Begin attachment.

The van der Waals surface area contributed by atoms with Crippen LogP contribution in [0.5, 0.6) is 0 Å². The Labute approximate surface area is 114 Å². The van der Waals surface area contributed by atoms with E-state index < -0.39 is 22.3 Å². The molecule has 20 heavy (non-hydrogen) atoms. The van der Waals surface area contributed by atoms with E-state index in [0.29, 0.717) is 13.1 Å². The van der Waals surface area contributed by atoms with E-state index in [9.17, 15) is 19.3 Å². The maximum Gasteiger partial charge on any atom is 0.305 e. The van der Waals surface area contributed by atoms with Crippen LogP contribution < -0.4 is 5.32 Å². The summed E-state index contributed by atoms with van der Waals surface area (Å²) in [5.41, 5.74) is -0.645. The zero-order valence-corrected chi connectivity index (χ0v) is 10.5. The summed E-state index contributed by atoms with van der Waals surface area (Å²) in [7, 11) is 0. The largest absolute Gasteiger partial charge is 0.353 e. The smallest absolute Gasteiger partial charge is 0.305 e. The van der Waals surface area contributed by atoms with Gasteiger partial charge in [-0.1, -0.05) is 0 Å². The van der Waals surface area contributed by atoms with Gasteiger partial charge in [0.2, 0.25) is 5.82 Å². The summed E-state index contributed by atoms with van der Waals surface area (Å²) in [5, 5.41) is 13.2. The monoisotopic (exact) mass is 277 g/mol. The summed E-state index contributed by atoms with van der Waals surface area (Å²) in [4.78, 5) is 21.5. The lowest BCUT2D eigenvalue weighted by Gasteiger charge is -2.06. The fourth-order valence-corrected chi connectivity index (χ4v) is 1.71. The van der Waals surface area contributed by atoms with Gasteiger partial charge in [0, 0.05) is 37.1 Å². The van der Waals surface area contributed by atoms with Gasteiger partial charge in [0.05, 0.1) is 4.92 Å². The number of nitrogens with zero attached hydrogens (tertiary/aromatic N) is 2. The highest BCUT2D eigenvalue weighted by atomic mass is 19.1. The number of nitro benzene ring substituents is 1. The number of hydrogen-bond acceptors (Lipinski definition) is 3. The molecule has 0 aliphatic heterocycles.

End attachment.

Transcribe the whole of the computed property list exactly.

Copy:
The van der Waals surface area contributed by atoms with Crippen LogP contribution in [0.5, 0.6) is 0 Å². The Labute approximate surface area is 114 Å². The van der Waals surface area contributed by atoms with E-state index < -0.39 is 22.3 Å². The molecule has 20 heavy (non-hydrogen) atoms. The van der Waals surface area contributed by atoms with E-state index in [0.29, 0.717) is 13.1 Å². The van der Waals surface area contributed by atoms with E-state index in [9.17, 15) is 19.3 Å². The maximum Gasteiger partial charge on any atom is 0.305 e. The van der Waals surface area contributed by atoms with Crippen LogP contribution < -0.4 is 5.32 Å². The summed E-state index contributed by atoms with van der Waals surface area (Å²) in [5.41, 5.74) is -0.645. The zero-order valence-corrected chi connectivity index (χ0v) is 10.5. The summed E-state index contributed by atoms with van der Waals surface area (Å²) in [7, 11) is 0. The largest absolute Gasteiger partial charge is 0.353 e. The smallest absolute Gasteiger partial charge is 0.305 e. The van der Waals surface area contributed by atoms with Gasteiger partial charge in [-0.1, -0.05) is 0 Å². The van der Waals surface area contributed by atoms with Gasteiger partial charge in [0.2, 0.25) is 5.82 Å². The summed E-state index contributed by atoms with van der Waals surface area (Å²) in [5, 5.41) is 13.2. The monoisotopic (exact) mass is 277 g/mol. The summed E-state index contributed by atoms with van der Waals surface area (Å²) in [4.78, 5) is 21.5. The lowest BCUT2D eigenvalue weighted by Gasteiger charge is -2.06. The fourth-order valence-corrected chi connectivity index (χ4v) is 1.71. The van der Waals surface area contributed by atoms with Gasteiger partial charge in [0, 0.05) is 37.1 Å². The van der Waals surface area contributed by atoms with Gasteiger partial charge in [0.05, 0.1) is 4.92 Å². The number of nitrogens with zero attached hydrogens (tertiary/aromatic N) is 2. The highest BCUT2D eigenvalue weighted by atomic mass is 19.1. The number of nitro benzene ring substituents is 1. The number of hydrogen-bond acceptors (Lipinski definition) is 3. The molecule has 0 aliphatic heterocycles.